I recently donated some of my airline miles to charity and am now wondering if that donation can be deducted for tax purposes. If so, what is their value?
GB in Florida
Since the September 11 terrorist attack, many airlines and hotels have made it possible to donate miles and points toward relief efforts. And millions of miles and points have indeed been donated.
So the question of the tax-deductibility of miles donated to non-profit organizations is on the minds of many charity-minded frequent travelers.
According to a spokesperson for United, “Frequent flyer miles are a reward for loyalty. They do not constitute property. And the IRS does not grant deductions for something you don’t pay for.”
In other words: If you didn’t purchase it on the front end, you can’t deduct it on the back end. That explains the apparent illogic of sanctioning deductions for donations of out-of-fashion clothing and obsolete computers to the Salvation Army, but not for frequent flyer miles donated to the Red Cross. That is, the former were purchased for money; the latter were awarded for loyalty.
For another perspective, we sought a ruling from tax advisor Eva Rosenberg, a.k.a. Your TaxMama. Her take:
“You can’t take a charitable contribution for frequent flyer miles because you’ve gotten them for free. You had no cost associated with them. And, although they might have substantial value (sometimes, as much as $5,000 or more worth of travel each year), the IRS has not required you to pay tax on the free miles you earn each year. And we do want to keep it this way, yes?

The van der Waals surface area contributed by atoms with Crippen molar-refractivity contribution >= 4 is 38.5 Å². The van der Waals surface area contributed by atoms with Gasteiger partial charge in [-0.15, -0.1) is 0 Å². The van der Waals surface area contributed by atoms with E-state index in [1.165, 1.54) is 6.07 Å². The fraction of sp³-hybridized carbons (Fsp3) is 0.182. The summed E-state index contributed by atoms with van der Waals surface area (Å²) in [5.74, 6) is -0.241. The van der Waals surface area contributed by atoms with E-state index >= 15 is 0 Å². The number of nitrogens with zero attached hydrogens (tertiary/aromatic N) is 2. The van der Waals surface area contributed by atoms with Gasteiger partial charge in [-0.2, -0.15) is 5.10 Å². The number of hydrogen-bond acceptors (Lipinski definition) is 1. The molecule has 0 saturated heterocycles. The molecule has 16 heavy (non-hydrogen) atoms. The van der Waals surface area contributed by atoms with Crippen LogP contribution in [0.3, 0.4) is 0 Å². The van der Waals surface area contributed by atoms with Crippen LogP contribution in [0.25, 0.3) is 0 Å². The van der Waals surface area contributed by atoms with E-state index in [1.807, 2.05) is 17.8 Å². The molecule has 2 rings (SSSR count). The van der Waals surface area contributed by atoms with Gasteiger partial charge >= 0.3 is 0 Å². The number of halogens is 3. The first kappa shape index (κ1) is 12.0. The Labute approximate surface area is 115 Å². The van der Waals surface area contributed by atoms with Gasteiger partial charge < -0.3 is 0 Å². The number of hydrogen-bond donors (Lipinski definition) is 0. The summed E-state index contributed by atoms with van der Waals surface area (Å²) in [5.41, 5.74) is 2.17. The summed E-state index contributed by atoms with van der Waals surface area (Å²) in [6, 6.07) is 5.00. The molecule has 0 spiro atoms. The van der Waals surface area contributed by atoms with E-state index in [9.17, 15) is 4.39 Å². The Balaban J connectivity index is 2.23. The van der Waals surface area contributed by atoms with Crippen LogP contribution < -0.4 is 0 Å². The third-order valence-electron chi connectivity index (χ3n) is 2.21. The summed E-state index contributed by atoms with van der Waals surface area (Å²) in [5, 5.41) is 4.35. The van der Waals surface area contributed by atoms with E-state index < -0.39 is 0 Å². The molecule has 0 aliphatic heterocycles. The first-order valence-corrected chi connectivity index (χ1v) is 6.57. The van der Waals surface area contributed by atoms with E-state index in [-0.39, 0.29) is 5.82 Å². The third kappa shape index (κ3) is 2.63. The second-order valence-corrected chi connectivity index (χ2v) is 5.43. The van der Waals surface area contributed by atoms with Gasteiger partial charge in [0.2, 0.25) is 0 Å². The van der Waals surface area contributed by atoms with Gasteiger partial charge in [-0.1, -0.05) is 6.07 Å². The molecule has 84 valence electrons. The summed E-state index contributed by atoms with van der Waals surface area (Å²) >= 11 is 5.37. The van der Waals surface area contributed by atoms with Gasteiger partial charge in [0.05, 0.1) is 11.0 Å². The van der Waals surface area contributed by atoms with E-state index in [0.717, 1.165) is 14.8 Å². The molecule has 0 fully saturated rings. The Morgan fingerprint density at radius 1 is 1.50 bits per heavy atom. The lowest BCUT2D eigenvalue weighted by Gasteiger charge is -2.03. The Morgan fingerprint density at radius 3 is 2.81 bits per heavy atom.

“Now, there may be one option that is deductible.
“Sometimes, people pay for their frequent flyer miles. If you have paid for those miles, you can deduct your cost as the value of your donation.”
So, summing up, frequent flyer miles donated to charity are not, under most circumstances, deductible. The exception: If you buy the miles, and are prepared to prove to the IRS that the donated miles were in fact purchased, then they can be deducted. In the latter case, the value of the miles would simply be their purchase price, typically between $0.02 and $0.025 each.
As a practical matter, since legitimately deductible miles are so rare, you risk triggering an audit by deducting them. So you have to ask yourself: Do I feel lucky (as well as generous)?
We hand-pick everything we recommend and select items through testing and reviews. Some products are sent to us free of charge with no incentive to offer a favorable review. We offer our unbiased opinions and do not accept compensation to review products. All items are in stock and prices are accurate at the time of publication. If you buy something through our links, we may earn a commission.